Document Type : Original Article
Trabzon University, Turkey
Bahçeşehir University, Turkey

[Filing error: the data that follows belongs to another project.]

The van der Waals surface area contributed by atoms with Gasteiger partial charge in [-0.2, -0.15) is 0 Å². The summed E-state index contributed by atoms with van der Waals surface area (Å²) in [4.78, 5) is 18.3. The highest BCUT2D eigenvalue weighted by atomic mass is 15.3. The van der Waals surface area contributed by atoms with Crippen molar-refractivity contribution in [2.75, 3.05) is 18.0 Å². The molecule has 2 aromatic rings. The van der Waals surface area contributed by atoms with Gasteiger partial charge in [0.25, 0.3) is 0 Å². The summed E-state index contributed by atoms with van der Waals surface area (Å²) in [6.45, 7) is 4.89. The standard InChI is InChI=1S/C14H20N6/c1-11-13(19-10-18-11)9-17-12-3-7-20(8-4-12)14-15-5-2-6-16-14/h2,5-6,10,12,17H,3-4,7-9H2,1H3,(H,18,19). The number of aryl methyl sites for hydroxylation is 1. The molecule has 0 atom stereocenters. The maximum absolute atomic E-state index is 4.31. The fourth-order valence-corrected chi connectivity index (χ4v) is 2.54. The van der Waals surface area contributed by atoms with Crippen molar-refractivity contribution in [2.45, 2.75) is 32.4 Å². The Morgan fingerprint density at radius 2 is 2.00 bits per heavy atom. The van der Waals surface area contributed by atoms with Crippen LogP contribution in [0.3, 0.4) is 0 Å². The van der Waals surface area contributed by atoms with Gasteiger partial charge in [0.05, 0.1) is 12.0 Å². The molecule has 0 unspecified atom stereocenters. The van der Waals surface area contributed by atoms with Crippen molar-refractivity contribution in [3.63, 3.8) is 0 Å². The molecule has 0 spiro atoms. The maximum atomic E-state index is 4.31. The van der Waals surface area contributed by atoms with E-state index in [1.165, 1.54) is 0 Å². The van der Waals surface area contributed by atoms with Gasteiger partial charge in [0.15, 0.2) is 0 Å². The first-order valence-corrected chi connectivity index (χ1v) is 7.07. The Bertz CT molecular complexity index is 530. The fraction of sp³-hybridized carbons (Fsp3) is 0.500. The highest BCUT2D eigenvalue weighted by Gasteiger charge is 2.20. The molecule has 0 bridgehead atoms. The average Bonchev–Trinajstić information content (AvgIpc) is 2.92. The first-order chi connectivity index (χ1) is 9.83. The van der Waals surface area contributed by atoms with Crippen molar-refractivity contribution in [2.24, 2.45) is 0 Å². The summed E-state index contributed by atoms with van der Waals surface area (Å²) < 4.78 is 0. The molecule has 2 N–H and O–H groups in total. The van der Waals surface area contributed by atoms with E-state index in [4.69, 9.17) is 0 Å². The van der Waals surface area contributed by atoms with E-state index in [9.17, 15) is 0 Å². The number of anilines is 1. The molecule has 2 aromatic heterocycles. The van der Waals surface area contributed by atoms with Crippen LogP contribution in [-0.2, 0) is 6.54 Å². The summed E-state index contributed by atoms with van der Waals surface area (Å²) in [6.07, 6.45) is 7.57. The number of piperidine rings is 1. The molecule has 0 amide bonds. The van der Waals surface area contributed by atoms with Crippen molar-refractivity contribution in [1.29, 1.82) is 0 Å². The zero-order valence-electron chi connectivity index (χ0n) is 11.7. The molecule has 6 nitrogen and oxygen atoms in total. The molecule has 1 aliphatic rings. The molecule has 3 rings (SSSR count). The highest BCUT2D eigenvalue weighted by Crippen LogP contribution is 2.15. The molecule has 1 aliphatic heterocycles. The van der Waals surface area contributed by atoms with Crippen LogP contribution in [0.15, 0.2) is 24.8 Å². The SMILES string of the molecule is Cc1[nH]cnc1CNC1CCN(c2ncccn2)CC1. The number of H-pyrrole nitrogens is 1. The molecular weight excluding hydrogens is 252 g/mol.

Rapid and continuous changes in digital technologies have changed both classroom practices and teacher profiles in education. It can be argued that a new context of teaching may lead some teachers to develop a different teacher identity in order to meet the needs of the era. Within this perspective, this case study attempts to explore the impacts of Information and Communication Technologies (ICT) revolution in education on teachers’ professional identity through the lens of three English instructors from three different contexts in Turkey. The study particularly focuses on reflections of teachers during the pandemic. As a theoretical framework, the study adopts Wenger’s (1997) social theory of learning and, within this framework, it discusses these teachers’ professional identities in relation to their ICT usage. In particular, three modes of belonging, Engagement, Imagination and Alignment, are underlined. A qualitative approach is employed based on the written history documents of the participants and semi-structured interviews as data collection tools. The findings are gathered with a deductive thematic analysis, and they illustrate that teachers have some external and internal difficulties regarding their ICT usage, and they form a new shape of professional identity mainly through collaboration, community expertise and contributing new ideas in their school contexts. Although the use of new digital technologies mostly enables them to adopt a positive and modern teacher identity in their teaching contexts, it also leads some of them to sometimes question their teacher identity due to their limited ICT knowledge and competence. Thus, the study suggests some implications both for language teachers to invest in their digital identities, and for school administrations to create a friendly atmosphere where the community of expertise can be shared freely among teachers.